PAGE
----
Jordan eases coronavirus lockdown to allow residents to buy food

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Hind Al Soulia - Riyadh - Jordanian Prime Minister Omar Razzaz said on Tuesday the government would allow people to go on foot to buy groceries in neighbourhood shops to ease daily life for the nearly 10 million inhabitants under a tight curfew to stem the spread of the coronavirus.

The curfew was imposed on Saturday after King Abdullah enacted an emergency decree giving the government sweeping powers to enforce an army-imposed curfew and other measures that restrict civil and political liberties. The government justified the severe restrictions by saying that many people had flouted calls to stay at home, risking the fast spread of the virus.

Shops, bakeries and even pharmacies have since closed in a complete lockdown of businesses and commercial activity, and the army, which was deployed on streets across the country, warned that anyone leaving their homes would face up to a year in jail.

Mr Razzaz said that as of Wednesday people would be allowed to leave their homes from 10am to 18:00pm to walk to corner shops, groceries, bakeries and pharmacies.

"I understand the worry and anxiety ... The curfew is not a natural state that we have ever experienced before and reflects negatively and psychologically on us," Mr Razazz said.

Large supermarkets will reopen on Thursday to sell goods online and to be home-delivered, also to avoid crowding in public places, Mr Razzaz said in a briefing.

Mr Razzaz warned any stampede or rush in any shops would prompt immediate closure. He said the ban on private vehicles would be maintained.

"Either there is discipline or we will close shops that we see congestion," he said.

Jordan a week ago closed land and sea border crossings with Syria, Iraq, Egypt and Israel, and suspended all incoming and outgoing flights.

The government brought in public transport buses on Tuesday to help bakeries sell bread in residential neighbourhoods across the country. But panic buying in some inner city areas erupted as people rushed from their homes for bread, which many Jordanians consume as a daily staple food item, witnesses said.

Health Minister Saad Jaber said on Tuesday that confirmed cases of the virus jumped to 153, with 26 new cases in the biggest daily rise since numbers began to steadily grow last week.

A Jordanian policemen stand guard at a check point on the first day of full curfew in Amman, Jordan, 21 March 2020. EPA

As part of the measures of protection against the spread of Covid-19 coronavirus disease, Jordan Prime Minister Omar Al Razzaz announced on 20 March that the country will be placed in full curfew from 21 March. EPA

Inhabitants of the kingdom are not allowed out of their homes and from March 24, food and life essentials shopping will be allowed under specific terms and timings. EPA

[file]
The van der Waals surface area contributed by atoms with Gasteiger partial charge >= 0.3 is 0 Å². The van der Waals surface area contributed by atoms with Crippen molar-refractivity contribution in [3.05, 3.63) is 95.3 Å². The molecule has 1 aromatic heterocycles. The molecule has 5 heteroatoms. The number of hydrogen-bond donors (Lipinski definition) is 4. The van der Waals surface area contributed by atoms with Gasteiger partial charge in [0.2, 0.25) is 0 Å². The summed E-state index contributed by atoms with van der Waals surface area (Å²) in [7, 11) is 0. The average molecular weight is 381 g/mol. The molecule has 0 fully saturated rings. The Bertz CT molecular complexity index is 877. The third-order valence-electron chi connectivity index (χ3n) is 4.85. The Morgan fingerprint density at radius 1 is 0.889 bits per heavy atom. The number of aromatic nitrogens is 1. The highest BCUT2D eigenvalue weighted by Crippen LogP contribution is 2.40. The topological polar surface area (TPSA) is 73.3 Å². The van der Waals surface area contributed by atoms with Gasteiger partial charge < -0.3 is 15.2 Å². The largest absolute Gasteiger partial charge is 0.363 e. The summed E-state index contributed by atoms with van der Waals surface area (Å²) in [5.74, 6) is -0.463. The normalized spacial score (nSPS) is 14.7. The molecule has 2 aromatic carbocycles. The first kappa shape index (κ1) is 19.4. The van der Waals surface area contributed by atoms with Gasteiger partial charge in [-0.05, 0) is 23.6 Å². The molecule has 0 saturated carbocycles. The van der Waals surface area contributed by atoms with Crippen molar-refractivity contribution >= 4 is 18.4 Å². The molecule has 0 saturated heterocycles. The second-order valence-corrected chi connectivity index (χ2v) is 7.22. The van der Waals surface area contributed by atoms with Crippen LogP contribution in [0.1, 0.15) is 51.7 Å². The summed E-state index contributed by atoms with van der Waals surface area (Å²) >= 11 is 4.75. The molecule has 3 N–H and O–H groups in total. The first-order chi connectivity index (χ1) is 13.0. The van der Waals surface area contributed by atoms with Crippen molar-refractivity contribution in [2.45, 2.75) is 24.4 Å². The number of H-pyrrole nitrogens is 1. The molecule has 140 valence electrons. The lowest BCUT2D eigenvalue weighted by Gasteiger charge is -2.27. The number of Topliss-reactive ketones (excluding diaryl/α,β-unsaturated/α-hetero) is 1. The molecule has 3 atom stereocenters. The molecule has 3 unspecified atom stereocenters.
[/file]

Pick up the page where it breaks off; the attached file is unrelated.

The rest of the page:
A municipal worker carries out disinfection at a street in downtown Amman, Jordan, 22 March 2020. EPA

A municipal worker carries out disinfection at a street in downtown Amman, Jordan, 22 March 2020. EPA

Jordan’s King Abdullah II holding a video conference meeting in the capital Amman with government officials including Prime Minister Omar Razzaz. Jordanian Royal Palace via Afp

Jordanian police personnel guard at a checkpoint during the second day of a nationwide curfew, amid concerns over the spread of coronavirus disease, in Amman, Jordan March 22, 2020. Reuters

Jordanian police personnel guard at a checkpoint during the second day of a nationwide curfew. Reuters

The streets of the Jordanian Capital are seen empty during the second day of a nationwide curfew. Reuters

Jordanian army members stand guard outside a hotel transformed into a quarantine station amid concerns over the coronavirus in Amman. Reuters

A Greater Amman Municipality employee sanitises public transport at one of stations. Reuters

Jordanian soldiers stand guard outside a hotel that was transformed into a quarantine station amid concerns over the coronavirus in Amman, Jordan. Reuters

A Greater Amman Municipality employee sanitises public transport at one of stations. Reuters

Jordanian soldiers stand guard outside a hotel that was transformed into a quarantine station amid concerns over the coronavirus in Amman, Jordan. Reuters

Tourists visit the Amman Citadel, an ancient Roman landmark, in Amman, Jordan. Reuters

People shop in a mall amid concerns over the coronavirus spread in Amman, Jordan. Reuters

Jordanian soldiers stand guard outside a hotel that was transformed into a quarantine station amid concerns over the coronavirus in Amman, Jordan. Reuters

Tourists pose for a picture during their visit to the Amman Citadel, an ancient Roman landmark, in Amman. Reuters

A cashier wearing a face mask and gloves amid concerns over the coronavirus spread works at a mall in Amman, Jordan. Reuters

Updated: March 25, 2020 08:03 AM

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